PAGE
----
The Charter Revision Commission empaneled by Mayor Bill de Blasio met on Thursday at NYU for the second of four expert advisory issue forums, discussing what could be the marquee issue for this year’s commission: changing the city’s campaign finance system. The first meeting, held Tuesday, focused on voting and election reform.

Like the first hearing, Thursday’s saw the commission hear from invited experts on the topic at hand, and was broken into two sections. For campaign finance, the first panel discussed context and perspective of the city’s system from politicians and experts, and the second provided recommendations.

Gotham Gazette Campaign Finance Board to Propose Reforms at Charter Commission Hearing by Samar Khurshid

Campaign Finance Board to Propose Reforms at Charter Commission Hearing

One bill currently at the City Council, proposed by Council Member Ben Kallos, would increase the cap on public campaign matching funds from the current 55 percent of the spending limit for a particular seat to 85 percent. The CFB is now proposing a more moderate increase to 65 percent of the spending limit, reasoning that it nonetheless boosts small donations while giving candidates the flexibility to raise and spend funds from private sources since public funds payments are usually doled out in the closing stretches of each election cycle.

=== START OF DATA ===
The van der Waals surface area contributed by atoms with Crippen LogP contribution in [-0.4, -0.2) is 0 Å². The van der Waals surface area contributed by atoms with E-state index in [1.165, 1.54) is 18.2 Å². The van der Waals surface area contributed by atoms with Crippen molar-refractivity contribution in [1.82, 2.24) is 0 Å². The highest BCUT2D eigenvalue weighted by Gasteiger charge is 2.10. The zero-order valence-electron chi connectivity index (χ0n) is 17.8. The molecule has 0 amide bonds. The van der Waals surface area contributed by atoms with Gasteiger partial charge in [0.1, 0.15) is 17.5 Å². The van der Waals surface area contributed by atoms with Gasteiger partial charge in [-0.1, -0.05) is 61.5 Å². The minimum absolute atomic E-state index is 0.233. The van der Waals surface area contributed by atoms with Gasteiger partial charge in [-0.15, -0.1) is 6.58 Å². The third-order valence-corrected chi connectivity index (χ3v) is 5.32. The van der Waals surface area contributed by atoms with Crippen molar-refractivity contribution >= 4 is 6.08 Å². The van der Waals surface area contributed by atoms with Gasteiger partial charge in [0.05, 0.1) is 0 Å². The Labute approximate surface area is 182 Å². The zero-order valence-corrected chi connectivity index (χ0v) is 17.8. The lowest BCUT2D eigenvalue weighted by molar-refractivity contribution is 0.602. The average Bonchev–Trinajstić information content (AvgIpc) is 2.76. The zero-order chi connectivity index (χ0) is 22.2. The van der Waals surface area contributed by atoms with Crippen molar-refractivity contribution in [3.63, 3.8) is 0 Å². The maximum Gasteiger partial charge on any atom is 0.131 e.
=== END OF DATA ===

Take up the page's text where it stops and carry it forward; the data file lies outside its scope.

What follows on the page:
Gotham Gazette Mayor's Charter Revision Commission Hears Testimony in Manhattan by Caitlin Bishop

Mayor's Charter Revision Commission Hears Testimony in Manhattan

City Council Member Ben Kallos, who represents a large swath of the Upper East Side, testified at Wednesday night’s meeting, and though he said the campaign finance system currently in place is “the model campaign finance system in the country,” he also agreed there’s “room for improvement.” Kallos, who last term chaired the Council committee with oversight of the city Campaign Finance Board and has been a longtime reform advocate, said he’d like to see changes to “shift the balance of power away from the wealthy and…back towards the people it was designed to serve,” and he believes those changes can be implemented effectively without “putting this existing system at risk.”

Gotham Gazette Elected Officials, Advocates Push for Instant Runoff Voting by Samar Khurshid

Elected Officials, Advocates Push for Instant Runoff Voting